Getting Your Finances in Order
Get your finances in order to be ready to buy a new home. Begin budgeting for a first home before the house bug bites so when the market looks good, so will you. Follow four simple steps and it won't be long before you mark the milestone of your first house purchase.
Deal with debt and get your credit in check. While not necessarily a fun one, this is a fundamental step in budgeting for a first home. The good news is many homebuyers dread what this step entails but don't realize that dealing with these issues can be handled much quicker than imagined. Take time to straighten out any credit problems. Check to ensure credit reports are right. Call creditors to dispute any inaccuracies. Get your finances in order by lowering your debt ratio. Most lending companies don't want you owing more than around 37 percent of your income. So if the total monthly household income is $4,000, then the most the bank would want you to make in mortgage payments would be $1,480. But what if you have a monthly car payment of $500, student loan payment of $350 and credit card payments of $200? The monthly payments for those bills are applied to this monthly figure, essentially leaving you with only $430 for a house payment- not good. If possible, pay off credit card balances as they accrue. Call credit card companies and ask for lower interest rates. Taking a few moments to explain you're a loyal customer can result in lower interest rates, which means more cash in your pocket and one step closer to home ownership.
Save money. Saving money may sound like a no-brainer but in reality it is something that really does fall by the wayside in the lives of many Americans. The more money homebuyers put down when they buy a new home, the better the interest rate they get, the more amount of money the bank will loan them and the easier the whole process can be. Saving does not have to be complicated: saving money can literally start out with a jelly jar entitled “first house.” Banks and credit unions make it easy these days to save money before you even see it, so it's not even missed. Automatic transfers into money market accounts are just one way to squirrel away cash. Some financial institutions even reward smart savers by offering them monetary incentives after they've reached financial goals.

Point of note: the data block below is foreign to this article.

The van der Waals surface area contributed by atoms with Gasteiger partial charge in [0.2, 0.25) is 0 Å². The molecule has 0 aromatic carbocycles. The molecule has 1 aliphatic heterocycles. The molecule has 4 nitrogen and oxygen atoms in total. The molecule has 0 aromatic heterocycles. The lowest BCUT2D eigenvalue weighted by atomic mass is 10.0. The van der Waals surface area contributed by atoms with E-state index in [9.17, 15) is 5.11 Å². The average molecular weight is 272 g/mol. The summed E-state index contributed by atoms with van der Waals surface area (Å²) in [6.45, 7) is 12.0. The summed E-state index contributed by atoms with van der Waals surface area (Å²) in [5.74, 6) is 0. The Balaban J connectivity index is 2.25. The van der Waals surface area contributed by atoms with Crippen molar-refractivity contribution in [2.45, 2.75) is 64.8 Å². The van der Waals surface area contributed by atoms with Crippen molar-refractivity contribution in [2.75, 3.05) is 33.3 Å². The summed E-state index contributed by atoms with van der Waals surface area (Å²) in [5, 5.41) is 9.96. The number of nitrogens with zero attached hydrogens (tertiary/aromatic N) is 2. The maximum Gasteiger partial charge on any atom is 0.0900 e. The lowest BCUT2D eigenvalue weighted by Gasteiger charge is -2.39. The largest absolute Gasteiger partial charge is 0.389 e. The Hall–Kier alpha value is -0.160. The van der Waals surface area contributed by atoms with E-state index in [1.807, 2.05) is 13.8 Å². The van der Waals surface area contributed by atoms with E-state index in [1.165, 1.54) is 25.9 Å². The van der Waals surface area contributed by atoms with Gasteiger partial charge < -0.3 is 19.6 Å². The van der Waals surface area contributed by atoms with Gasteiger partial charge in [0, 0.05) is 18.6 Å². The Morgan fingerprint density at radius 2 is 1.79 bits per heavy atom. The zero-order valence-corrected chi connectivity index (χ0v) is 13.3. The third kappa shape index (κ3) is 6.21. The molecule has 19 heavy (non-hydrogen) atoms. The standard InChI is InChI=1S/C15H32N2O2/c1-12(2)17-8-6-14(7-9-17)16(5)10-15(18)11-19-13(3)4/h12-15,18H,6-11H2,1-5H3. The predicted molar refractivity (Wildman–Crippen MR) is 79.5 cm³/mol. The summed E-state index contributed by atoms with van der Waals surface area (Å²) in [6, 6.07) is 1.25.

Add cash to the kitty. This step, while often overlooked, may be critical, to providing a way to buy a new home. While many people work for a living, it's also alright to work towards something. By taking a side job, freelancing on the weekends or moonlighting part-time, every bit of that money earned can go towards purchasing a home. Pay down debts and save money without having to dip into the funds needed to pay monthly expenses.
Begin with a budget. In order to get your finances in order, budgeting for a first home must become a priority. In order to see where the money goes and where you have wiggle room to take money from, track expenses for a month. After categorizing how much is money is spent on what, see where the belt can be tightened. You must set a fairly strict budget that you can follow. Be reasonable. A monthly $25 food budget may look nice on paper but your stomach may beg to differ. It may actually cost more when you splurge (like calling out for pizza because there's no food in the cabinets and you're starving) instead of just allowing a decent amount for each monthly expense. Allocate money for emergencies, extras and above all- savings. When you buy a new home, the unexpected has a way of happening so start budgeting like you already have that first house.
Budgeting for a first home may seem overwhelming so get help. Ask a friend and or trusted associate who is good with money to offer a little assistance: they'll probably be flattered and be that much more eager to help. Once you get your finances in order, buying your first house will be child's play.